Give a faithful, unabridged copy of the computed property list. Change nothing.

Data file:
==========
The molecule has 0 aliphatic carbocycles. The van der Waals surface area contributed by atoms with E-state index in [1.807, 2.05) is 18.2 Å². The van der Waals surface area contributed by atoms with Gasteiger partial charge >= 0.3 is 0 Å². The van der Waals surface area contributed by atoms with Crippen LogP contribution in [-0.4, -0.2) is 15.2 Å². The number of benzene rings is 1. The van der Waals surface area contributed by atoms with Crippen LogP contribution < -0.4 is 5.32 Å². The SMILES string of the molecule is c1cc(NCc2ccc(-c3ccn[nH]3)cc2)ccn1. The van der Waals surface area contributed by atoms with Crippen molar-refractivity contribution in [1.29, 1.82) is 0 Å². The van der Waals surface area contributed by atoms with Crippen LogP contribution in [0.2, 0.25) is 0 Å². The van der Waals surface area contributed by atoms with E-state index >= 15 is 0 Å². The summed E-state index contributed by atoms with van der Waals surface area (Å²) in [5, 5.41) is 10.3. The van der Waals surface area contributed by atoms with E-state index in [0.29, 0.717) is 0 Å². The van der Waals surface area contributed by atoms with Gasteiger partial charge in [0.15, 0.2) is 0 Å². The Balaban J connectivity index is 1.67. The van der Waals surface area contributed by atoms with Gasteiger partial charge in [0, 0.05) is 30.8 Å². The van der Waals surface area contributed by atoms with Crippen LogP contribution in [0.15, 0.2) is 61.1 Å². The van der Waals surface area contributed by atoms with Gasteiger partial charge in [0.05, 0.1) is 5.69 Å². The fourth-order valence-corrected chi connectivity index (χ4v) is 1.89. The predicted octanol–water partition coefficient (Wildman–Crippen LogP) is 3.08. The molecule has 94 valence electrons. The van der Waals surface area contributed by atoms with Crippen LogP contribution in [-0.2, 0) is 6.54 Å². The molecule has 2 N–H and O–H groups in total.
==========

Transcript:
The molecule has 0 aliphatic carbocycles. The van der Waals surface area contributed by atoms with E-state index in [1.807, 2.05) is 18.2 Å². The van der Waals surface area contributed by atoms with Gasteiger partial charge >= 0.3 is 0 Å². The van der Waals surface area contributed by atoms with Crippen LogP contribution in [-0.4, -0.2) is 15.2 Å². The number of benzene rings is 1. The van der Waals surface area contributed by atoms with Crippen LogP contribution < -0.4 is 5.32 Å². The SMILES string of the molecule is c1cc(NCc2ccc(-c3ccn[nH]3)cc2)ccn1. The van der Waals surface area contributed by atoms with Crippen molar-refractivity contribution in [1.29, 1.82) is 0 Å². The van der Waals surface area contributed by atoms with Crippen LogP contribution in [0.2, 0.25) is 0 Å². The van der Waals surface area contributed by atoms with E-state index >= 15 is 0 Å². The summed E-state index contributed by atoms with van der Waals surface area (Å²) in [5, 5.41) is 10.3. The van der Waals surface area contributed by atoms with E-state index in [0.29, 0.717) is 0 Å². The van der Waals surface area contributed by atoms with Gasteiger partial charge in [0.15, 0.2) is 0 Å². The Balaban J connectivity index is 1.67. The van der Waals surface area contributed by atoms with Gasteiger partial charge in [0, 0.05) is 30.8 Å². The van der Waals surface area contributed by atoms with Crippen LogP contribution in [0.15, 0.2) is 61.1 Å². The van der Waals surface area contributed by atoms with Gasteiger partial charge in [0.05, 0.1) is 5.69 Å². The fourth-order valence-corrected chi connectivity index (χ4v) is 1.89. The predicted octanol–water partition coefficient (Wildman–Crippen LogP) is 3.08. The molecule has 94 valence electrons. The van der Waals surface area contributed by atoms with Crippen LogP contribution in [-0.2, 0) is 6.54 Å². The molecule has 2 N–H and O–H groups in total.